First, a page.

Updates in the Treatment of Vitiligo - Episode 1

Understanding Pathology and Prevalence of Vitiligo

David Rosmarin, MD, provides insights on vitiligo and its prevalence among the patient population.

David Rosmarin, MD: Vitiligo is a chronic autoimmune condition in which the immune system, which should fight infections, such as bacteria, viruses, and fungi, is instead killing the pigment cell, or melanocyte, in the body. When you kill pigment cells, that leads these white patches that are often in exposed areas, such as the face and hands, but anywhere on the body can be affected.

In terms of the epidemiology of vitiligo, about half the patients will develop it by age 20 and 80% by age 30. We aren’t sure exactly how many people suffer from vitiligo worldwide. We know it affects all races and ethnicities, and that the disease is found in every country in the world. We aren’t sure exactly how many people have it, but the estimates range from 0.5% to 2% [of all people]. We think there are a large number of patients who may be undiagnosed and don’t realize that the white spots they have are vitiligo. Some newer studies indicate it may be around 1.4% in the United States.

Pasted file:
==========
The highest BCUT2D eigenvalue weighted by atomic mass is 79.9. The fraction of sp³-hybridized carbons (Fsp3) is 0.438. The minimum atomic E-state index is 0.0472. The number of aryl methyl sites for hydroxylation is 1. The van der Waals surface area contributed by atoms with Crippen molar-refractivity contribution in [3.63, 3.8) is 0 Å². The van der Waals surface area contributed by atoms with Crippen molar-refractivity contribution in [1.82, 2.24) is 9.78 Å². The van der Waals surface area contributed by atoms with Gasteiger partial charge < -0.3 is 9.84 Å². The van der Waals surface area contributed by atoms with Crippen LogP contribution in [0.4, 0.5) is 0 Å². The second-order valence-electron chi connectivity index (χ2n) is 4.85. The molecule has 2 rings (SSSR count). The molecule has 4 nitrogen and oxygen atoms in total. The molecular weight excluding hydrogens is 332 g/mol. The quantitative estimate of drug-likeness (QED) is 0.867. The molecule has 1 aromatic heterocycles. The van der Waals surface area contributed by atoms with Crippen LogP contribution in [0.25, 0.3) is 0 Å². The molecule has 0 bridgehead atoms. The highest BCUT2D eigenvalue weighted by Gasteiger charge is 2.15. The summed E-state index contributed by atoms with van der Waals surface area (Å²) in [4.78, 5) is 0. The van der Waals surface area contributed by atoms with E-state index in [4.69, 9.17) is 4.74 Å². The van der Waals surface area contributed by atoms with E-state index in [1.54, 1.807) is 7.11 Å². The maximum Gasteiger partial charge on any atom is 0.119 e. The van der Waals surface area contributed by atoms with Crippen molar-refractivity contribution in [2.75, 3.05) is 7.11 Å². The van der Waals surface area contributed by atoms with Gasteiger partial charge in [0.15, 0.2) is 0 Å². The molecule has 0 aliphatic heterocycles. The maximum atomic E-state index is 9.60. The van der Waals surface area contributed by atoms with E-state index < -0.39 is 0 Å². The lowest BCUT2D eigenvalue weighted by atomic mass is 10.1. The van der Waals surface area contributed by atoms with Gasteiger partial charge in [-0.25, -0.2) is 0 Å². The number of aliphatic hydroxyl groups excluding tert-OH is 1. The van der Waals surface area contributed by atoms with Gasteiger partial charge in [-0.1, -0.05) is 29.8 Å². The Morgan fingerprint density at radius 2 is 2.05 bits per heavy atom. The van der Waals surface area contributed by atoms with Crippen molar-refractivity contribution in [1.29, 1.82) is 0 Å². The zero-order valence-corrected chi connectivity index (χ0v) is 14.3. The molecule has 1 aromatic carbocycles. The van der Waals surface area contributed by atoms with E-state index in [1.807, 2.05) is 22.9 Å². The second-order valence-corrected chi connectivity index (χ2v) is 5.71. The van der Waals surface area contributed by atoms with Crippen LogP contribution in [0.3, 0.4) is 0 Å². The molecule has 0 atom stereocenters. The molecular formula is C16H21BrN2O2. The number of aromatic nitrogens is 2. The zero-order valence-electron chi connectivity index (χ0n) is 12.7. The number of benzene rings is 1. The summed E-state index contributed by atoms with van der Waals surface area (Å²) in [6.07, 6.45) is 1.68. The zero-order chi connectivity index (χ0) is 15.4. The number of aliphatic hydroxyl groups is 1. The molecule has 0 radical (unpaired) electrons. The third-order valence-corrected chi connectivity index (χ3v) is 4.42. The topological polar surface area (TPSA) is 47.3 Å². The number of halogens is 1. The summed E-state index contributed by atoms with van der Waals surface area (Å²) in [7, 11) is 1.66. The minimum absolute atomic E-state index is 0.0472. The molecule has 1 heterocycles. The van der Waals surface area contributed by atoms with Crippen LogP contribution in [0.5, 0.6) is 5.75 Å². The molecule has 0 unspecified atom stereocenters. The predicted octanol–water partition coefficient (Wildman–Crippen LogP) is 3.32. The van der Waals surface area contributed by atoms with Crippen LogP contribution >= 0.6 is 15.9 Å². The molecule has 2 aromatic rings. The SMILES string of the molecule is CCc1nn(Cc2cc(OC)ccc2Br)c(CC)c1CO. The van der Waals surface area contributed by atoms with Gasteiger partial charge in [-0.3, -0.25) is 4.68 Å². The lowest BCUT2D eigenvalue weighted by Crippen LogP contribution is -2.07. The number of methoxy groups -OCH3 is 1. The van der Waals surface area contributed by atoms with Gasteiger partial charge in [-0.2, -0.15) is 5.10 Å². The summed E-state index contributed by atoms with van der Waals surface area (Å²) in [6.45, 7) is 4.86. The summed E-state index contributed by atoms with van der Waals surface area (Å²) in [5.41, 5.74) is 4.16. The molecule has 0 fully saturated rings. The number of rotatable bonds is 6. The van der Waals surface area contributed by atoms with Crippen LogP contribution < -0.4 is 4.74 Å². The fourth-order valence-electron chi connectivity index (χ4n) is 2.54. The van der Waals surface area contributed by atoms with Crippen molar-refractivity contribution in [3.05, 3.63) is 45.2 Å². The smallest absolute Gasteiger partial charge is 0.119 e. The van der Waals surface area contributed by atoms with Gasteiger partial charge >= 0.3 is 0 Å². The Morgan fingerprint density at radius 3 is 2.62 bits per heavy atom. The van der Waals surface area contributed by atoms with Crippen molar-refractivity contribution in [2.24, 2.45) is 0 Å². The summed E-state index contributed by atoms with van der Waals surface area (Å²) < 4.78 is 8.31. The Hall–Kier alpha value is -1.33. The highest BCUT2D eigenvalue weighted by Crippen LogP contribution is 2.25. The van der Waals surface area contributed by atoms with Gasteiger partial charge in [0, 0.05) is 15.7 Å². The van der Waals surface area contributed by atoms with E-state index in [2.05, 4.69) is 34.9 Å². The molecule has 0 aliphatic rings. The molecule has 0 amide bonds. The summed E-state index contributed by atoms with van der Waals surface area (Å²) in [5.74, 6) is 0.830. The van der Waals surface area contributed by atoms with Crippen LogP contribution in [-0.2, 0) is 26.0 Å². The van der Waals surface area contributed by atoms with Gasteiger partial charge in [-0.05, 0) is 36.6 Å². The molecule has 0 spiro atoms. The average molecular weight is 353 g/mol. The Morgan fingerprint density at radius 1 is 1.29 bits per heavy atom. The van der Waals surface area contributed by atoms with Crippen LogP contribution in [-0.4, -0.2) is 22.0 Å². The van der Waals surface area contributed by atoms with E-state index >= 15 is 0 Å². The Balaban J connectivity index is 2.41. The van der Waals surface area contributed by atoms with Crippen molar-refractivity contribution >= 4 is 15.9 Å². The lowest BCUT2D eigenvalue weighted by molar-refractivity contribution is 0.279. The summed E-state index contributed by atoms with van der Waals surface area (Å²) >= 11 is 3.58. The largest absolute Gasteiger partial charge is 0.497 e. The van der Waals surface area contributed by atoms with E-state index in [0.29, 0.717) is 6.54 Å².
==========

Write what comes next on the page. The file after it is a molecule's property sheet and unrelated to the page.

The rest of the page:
Vitiligo is a medical disease, not a cosmetic problem, and it affects different people in different ways. Some people just want to be accepted for their vitiligo. They want to know what they have and a little more about it, but they’re proud of their vitiligo. In my experience, that’s a minority of the population, but it’s important that we accept people who are happy and living well with their vitiligo. There are others—the majority of the population—who would rather their vitiligo not be there, and it can really affect their quality of life.

For some, it affects their relationships and their ability to go out. When they’re in the grocery store and paying for groceries, the register attendant may say, “Put the money down,” rather than accept it from them, because they see white spots on their hands and they don’t want to catch whatever the person has. In certain cultures, weddings have been broken up, not because the bride or groom has vitiligo but because one of the relatives has it—they’re afraid that it’s going to be inherited. There are other people who don’t like to eat in restaurants because they feel like people are staring at them. Certainly, children feel like they’re bullied and stared at, and they’re asked, “What’s wrong with you?” It can affect people’s quality of life in different ways, and it has a multitude of effects. But I want to emphasize that this is a medical problem, not a cosmetic problem.

Transcript edited for clarity.